Apomorphine is a drug that is used to control “off” episodes in people with Parkinson’s disease. At present, the drug is given by injection under the skin and starts to relieve symptoms within 20-30 minutes. APL-130277 is a new formulation of apomoprhine that is given as a thin-strip film that is placed under the tongue. APL-130277 appears to work as quickly as the injection. This study will examine the effect of APL-130277 in people with Parkinson’s disease to determine which dose relieves the symptoms of their off episode.
The study will determine what dose is associated with relief of off episodes in people with Parkinson’s disease.
Patients will enter the clinic in an off state. They will start with a dose of 10mg APL-130277. If the off episode is not relieved, the patient will continue up the dose regimen until the off episode is properly relieved as assessed by the study doctor. There are five doses available to be tested, and patients have up to five days to find the dose that relieves the off episode.
Impact on Diagnosis/Treatment of Parkinson’s Disease:
Apomoprhine is an effective drug but is limited in its use because it is given as an injection. APL130277 is given as a thin-strip film under the tongue. Such an approach has the potential to allow people to manage their off episodes with an effective and patient-friendly approach.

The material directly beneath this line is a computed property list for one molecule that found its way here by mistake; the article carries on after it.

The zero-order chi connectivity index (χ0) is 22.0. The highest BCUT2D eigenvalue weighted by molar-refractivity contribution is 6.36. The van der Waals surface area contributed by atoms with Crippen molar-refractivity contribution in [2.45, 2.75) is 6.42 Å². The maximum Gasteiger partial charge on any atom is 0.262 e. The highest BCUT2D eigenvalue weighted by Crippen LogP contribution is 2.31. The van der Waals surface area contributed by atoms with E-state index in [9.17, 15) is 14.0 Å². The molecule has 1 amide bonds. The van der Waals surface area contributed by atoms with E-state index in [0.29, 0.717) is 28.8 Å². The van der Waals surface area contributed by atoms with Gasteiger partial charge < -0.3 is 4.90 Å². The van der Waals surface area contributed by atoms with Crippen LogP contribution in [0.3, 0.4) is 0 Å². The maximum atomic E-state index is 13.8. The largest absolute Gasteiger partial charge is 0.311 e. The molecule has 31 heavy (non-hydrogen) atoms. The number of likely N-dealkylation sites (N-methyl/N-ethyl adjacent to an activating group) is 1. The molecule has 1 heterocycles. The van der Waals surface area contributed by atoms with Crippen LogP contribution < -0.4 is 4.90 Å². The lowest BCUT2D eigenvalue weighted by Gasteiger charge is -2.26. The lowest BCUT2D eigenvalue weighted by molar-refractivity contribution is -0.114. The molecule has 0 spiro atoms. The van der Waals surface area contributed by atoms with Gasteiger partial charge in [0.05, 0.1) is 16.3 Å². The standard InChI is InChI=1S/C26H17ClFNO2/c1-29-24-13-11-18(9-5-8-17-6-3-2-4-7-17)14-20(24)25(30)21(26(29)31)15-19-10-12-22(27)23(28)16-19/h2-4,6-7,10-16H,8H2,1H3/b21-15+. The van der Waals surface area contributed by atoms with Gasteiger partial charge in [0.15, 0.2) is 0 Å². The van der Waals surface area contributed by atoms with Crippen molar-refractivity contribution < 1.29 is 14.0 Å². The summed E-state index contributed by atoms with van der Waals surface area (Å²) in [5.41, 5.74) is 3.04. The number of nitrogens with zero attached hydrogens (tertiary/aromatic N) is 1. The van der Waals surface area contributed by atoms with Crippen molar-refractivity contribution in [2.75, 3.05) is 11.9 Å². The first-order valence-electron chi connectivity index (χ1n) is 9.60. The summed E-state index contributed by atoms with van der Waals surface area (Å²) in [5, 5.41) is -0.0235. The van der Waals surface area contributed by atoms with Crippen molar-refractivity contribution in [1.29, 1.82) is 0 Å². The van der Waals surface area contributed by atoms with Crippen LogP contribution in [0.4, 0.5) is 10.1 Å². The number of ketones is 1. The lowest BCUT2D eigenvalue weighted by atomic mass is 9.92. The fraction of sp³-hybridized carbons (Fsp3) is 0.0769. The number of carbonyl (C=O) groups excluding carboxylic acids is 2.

Next Steps for Development:
After completing this study, APL-130277 will complete the other necessary clinical studies to support its approval by the FDA. These studies will be performed in the United States and include people who have Parkinson’s disease who suffer from off episodes. These studies are planned to be completed in time for APL-130277 to be submitted for FDA approval in late 2015.
Efficacy Conclusions: Overall, 15 out of 19 patients dosed with APL-130277 converted from the “off” to the full “on” state. All 15 turned fully “on” within 30 minutes of dosing, and six within 15 minutes. Thirteen of the 15 remained fully “on” for at least 30 minutes and nine remained “on” for at least 60 minutes. A range of doses were used but more than half needed the lowest two doses (10 and 15 mg). Of the four patients who did not achieve a full “on”, two were dosed incorrectly and two reached 30 mg without safety or tolerability concerns. A large, statistically significant improvement in motor function as measured by the MDS-UPDRS Part III absolute and percent change was seen at 15, 30, 45, 60 and 90 minutes after dosing with APL-130277. APL-130277 provided rapid, clinically meaningful improvement in motor function for PD in the “off” state, much of which was sustained through 90 minutes.
Safety Conclusions: Overall, APL-130277 was safe and well tolerated. Most adverse events seen were known adverse events associated with dopaminergic treatment, were mild to moderate in severity, and transient. There was no apparent dose-response relationship in adverse events, and there were no related serious adverse events. Only one out of 19 patients experienced symptomatic orthostatic hypotension. There were no adverse events of dyskinesia or local mucosal irritation, and no patients discontinued due to an adverse event.